This week perhaps more than any other has exposed the vacuous priorities of Democratic leadership. While anti-war Democrats like Tulsi Gabbard, Bernie Sanders, Ro Khanna, Barbara Lee and others, have been pushing for years to constrain Trump’s war-making powers, Democrats have used all their political capital elsewhere. If they had spent a fraction of the energy they spent on Russia conspiracies and Ukraine on avoiding war with Iran, we would be in a very different situation this week. Instead, the week ends with Democrats having taken an impotent protest vote on the War Powers Act; a useless statement of protest with no power or leverage behind it.
As recently as just weeks ago, progressives were working with anti-war Republicans to push for an amendment to the National Defense Authorization Act that would have denied Trump funding for an Iran strike without seeking Congressional approval. The amendment passed the House but was stripped out in conference with the Republican led Senate. It’s unknown whether it was house or senate leadership who stripped that provision out, but one thing is clear: Democrats, having just impeached the President for lawlessness and abuse of power, have continued to hand him a blank check when it comes to war making. Outside of a few courageous voices, they haven’t even put up a fight.
The President is fully responsible for his wreckless assassination of Suleimani which very nearly triggered a full on war and still might. However, it is unconscionable that Democrats, having witnessed the ratcheting up of tensions, and knowing full well where this could be heading, spent no time pressing to assert their power in this sphere. In fact, Bernie Sanders has gotten nothing but shit for being the lone vote against additional sanctions on Iran which directly helped Trump to execute his maximum pressure strategy. Those Iran sanctions were cleverly paired with Russia sanctions and nearly every Democrat is running around with their neo-McCarthy hair on fire simultaneously seeking an aggressive posture towards Russia and terrified of being smeared as a Kremlin asset.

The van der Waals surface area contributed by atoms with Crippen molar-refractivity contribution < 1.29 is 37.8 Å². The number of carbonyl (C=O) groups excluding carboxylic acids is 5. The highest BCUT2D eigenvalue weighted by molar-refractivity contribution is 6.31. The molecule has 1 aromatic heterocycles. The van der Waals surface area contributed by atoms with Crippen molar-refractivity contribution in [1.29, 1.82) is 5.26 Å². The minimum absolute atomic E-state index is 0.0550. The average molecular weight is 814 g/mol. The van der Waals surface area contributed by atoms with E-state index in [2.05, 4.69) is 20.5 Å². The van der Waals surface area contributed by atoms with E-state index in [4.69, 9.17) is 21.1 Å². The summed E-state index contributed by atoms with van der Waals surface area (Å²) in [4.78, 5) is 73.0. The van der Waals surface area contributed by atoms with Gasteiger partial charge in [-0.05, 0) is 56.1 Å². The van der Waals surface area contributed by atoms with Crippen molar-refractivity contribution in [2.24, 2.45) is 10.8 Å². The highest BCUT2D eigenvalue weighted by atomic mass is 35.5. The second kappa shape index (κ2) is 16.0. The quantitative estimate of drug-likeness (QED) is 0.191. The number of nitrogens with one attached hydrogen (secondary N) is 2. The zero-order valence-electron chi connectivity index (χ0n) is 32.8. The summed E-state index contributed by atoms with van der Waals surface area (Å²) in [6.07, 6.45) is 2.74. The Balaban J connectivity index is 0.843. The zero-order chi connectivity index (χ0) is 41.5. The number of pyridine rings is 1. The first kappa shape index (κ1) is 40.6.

Thank goodness, we have stepped back from the cliff for at least the time, but this moment has been deeply revealing. It was deeply revealing of the hollowness of the President’s rhetoric around endless wars. This week was deeply revealing of the Democratic candidates and who has a voice of moral clarity against war and mindless tough guy rhetoric even when there is a political price to pay. And it clarified more than maybe any other moment, just how impotent and off-target the #resistance of Democratic leadership really is.
Escalating tensions between the U.S. and Iran this week serve as a stark reminder that endless war is a built in condition within the national security bureaucracy. This was best on display in how President Donald Trump’s decision to kill General Qassim Sulemani.
Trump did not purposefully seek out the death of the Iranian general. Instead according to reporting from The New York Times it was the most extreme decision response offered to him by the national security state.
As I explained on the show, the way the Pentagon normally operates is that it has 3 options for a President: A mild one, a middle one, and an extreme one. They usually insert the extreme option to ensure that the President picks the middle one and they get their way.
In this particular case, they leaked afterwards that they were shocked Trump picked the extreme option at all. It demonstrates that the national security bureaucracy can box Presidents in to doing whatever they want by manipulating the range of options that are available to you to respond.
Options that actually ring true to what you promised on the campaign trail are very rarely entertained, and therein lies the problem.